As a freshman, one of the things that struck me most at UR was the emphasis placed on getting involved with the surrounding community. This encouragement is needed and well placed. While students are always told to focus on their own success and advancement and to further themselves as individuals, getting involved in the community for the simple pleasure of being connected to the lives around you is rare.
The University, through clubs and other programs, provides plenty of ways to get involved with the Rochester community, but one of the simplest ways to connect to those around us is often missed. University and high school students tend to live in their own bubbles; they are taught to always think with the mindset of an individual, without regard to the “invisible people” that surround them.
By “invisible people,” I am referring to the Dining and Facilities workers, the people who sustain us (literally) and make our everyday possible. We completely miss the opportunity to connect with them and know more about their lives, what their struggles are, what they want from life, how their day, week, and year have been. This is a community we should all be paying attention to and working with. When there are people who do so much for us, so close to us, how is it that most do not care to give them a second thought?
Appreciation, of course, is the first step in trying to connect with the people who work tirelessly around us. UR is on the right track with this one. I have read articles in the Campus Times (like the one by Nina Listro) that talk about their lives, heard talk about students’ love for the workers, and am even personally involved in the planning of UR Stars in Service, an event spearheaded by Alexandria Brown and Margaret Thurston to “recognize the folks who keep this campus clean, nourished, and well run every day” and to showcase “Behind the Apron,” a documentary about dining workers by Sam Hirschhorn.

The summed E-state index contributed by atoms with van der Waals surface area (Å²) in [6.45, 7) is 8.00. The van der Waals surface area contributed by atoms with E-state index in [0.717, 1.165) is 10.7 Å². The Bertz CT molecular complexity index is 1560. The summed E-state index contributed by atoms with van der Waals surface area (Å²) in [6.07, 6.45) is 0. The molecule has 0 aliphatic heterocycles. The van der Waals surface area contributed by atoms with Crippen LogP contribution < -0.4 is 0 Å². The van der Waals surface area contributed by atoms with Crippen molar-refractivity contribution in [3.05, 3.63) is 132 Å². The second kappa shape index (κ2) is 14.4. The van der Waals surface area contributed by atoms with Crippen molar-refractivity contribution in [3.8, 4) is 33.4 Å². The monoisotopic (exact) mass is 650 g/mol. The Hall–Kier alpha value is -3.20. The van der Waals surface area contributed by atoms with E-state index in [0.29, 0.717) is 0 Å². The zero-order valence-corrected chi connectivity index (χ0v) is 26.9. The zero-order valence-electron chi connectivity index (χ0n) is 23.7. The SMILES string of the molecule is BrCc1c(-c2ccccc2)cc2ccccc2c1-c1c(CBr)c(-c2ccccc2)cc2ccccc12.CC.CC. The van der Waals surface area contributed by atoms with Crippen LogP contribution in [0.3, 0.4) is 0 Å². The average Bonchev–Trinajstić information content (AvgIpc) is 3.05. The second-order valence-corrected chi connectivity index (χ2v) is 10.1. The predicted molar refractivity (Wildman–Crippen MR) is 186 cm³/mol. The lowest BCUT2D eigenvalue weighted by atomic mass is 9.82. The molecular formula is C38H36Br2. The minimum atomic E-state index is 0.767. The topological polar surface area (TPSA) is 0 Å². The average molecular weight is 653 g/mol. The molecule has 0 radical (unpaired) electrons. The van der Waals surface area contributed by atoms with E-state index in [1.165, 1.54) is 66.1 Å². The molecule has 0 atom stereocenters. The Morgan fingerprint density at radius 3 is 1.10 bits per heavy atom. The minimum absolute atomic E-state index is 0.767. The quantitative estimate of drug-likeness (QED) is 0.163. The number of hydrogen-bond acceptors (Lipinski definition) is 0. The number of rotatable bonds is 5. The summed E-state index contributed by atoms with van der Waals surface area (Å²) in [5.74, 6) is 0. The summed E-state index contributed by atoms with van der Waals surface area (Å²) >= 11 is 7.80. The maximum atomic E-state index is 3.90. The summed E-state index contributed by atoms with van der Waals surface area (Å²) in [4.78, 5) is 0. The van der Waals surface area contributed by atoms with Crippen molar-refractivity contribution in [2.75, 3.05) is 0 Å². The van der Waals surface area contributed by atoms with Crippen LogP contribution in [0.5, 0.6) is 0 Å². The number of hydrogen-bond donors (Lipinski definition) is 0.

However, I do think that appreciation, while important, is not enough. We should be connected to the people around us in ways that run deeper and are more substantial. As students, we have certain privileges that the workers do not. We are in a position to have a more balanced conversation with administration, and in the process, highlight the issues that are important to us. But, the issues important to the workers should be important to us as well. Students have a voice that they can use more loudly and with less fear, and this voice should first be directed to helping those closest to us.
The first step to achieving this has to be active conversation. Students should be involved in a dialogue with the workers; we should know what their struggles are, what they need for a better workplace, and find ways in which we can help them. While there are groups on campus dedicated to this, like the labor committee started by Ariel Adelman as a part of Students for a Democratic Society, if the student body as a whole took interest in connecting with the lives around them, we could make a much bigger impact. This committee is currently working on a survey for the dining workers to know what aspects of their jobs they would like to see a change in, and how they currently feel about their positions here at UR.
This is not just about doing something for others, what I am trying to press in this article is that missing the opportunity to connect with people who work so close to us (to make sure we’re comfortable) is ridiculous. Their lives are intertwined with ours, and we should be concerned about them and think about what we can do to make their lives easier. When we treat people as invisible, it takes away a little bit of our humanity, too.